Tuesday, October 15, 2013
Authors' Reading from Amor and Exile: The Role of American Spouses of Undocumented Immigrants in the Immigration Debate
Reading from the new book Amor and Exile: The Role of American Spouses of Undocumented Immigrants in the Immigration Debate, previously showcased on the ImmigrationProf blog.
When: Thursday, October 24, 2013, 5:30 pm (talk at 6:30 pm) Where: International Institute of the Bay Area, 657 Mission St., Ste. 301, San Francisco. Free event.
In their new book, Amor and Exile: True Stories of Love Across America’s Borders, independent journalist Nathaniel Hoffman and writer-in-exile Nicole Salgado, both former Bay Area residents, offer a new way forward on the seemingly stalled effort to reform our nation’s immigration system. The book focuses on the harsh realities for American citizens who are married to undocumented immigrants—including same-sex couples in this post-DOMA era. At least half a million American citizens, and likely many more, face the stark choice of living underground with undocumented spouses or self deporting and risking life in exile for a decade or more. Hoffman will explain this catch-22 and the role it could play in breaking the immigration log jam on Capitol Hill in a talk at the International Institute of the Bay Area starting at 5:30 pm, Thursday, Ocotber 24, 657 Mission St. in San Francisco. Salgado will try to join the conversation via Skype from Mexico, where she has lived in exile, with her husband Margarito since 2006.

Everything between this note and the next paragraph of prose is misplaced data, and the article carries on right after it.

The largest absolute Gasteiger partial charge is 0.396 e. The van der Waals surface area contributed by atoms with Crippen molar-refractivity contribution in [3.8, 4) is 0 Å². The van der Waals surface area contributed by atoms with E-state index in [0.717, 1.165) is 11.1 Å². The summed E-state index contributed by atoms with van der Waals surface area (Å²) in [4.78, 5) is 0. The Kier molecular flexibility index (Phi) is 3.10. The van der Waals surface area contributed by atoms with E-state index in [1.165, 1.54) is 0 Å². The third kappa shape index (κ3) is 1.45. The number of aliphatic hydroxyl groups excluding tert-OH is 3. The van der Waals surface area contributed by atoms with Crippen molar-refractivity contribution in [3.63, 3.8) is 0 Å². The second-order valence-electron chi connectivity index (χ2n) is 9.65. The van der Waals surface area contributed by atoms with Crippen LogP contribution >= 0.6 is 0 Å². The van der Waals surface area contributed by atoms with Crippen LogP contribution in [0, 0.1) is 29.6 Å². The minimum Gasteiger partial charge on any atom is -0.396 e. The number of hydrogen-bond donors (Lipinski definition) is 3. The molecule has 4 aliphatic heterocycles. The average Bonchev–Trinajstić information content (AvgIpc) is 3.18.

Hoffman and Salgado released Amor and Exile in June, personally delivering copies of the book to every member of Congress—an effort underwritten through a highly successful crowdfunding campaign in late May. Since that time, immigration reform has taken a back seat to economic squabbling, leaving millions of lives hanging in the balance.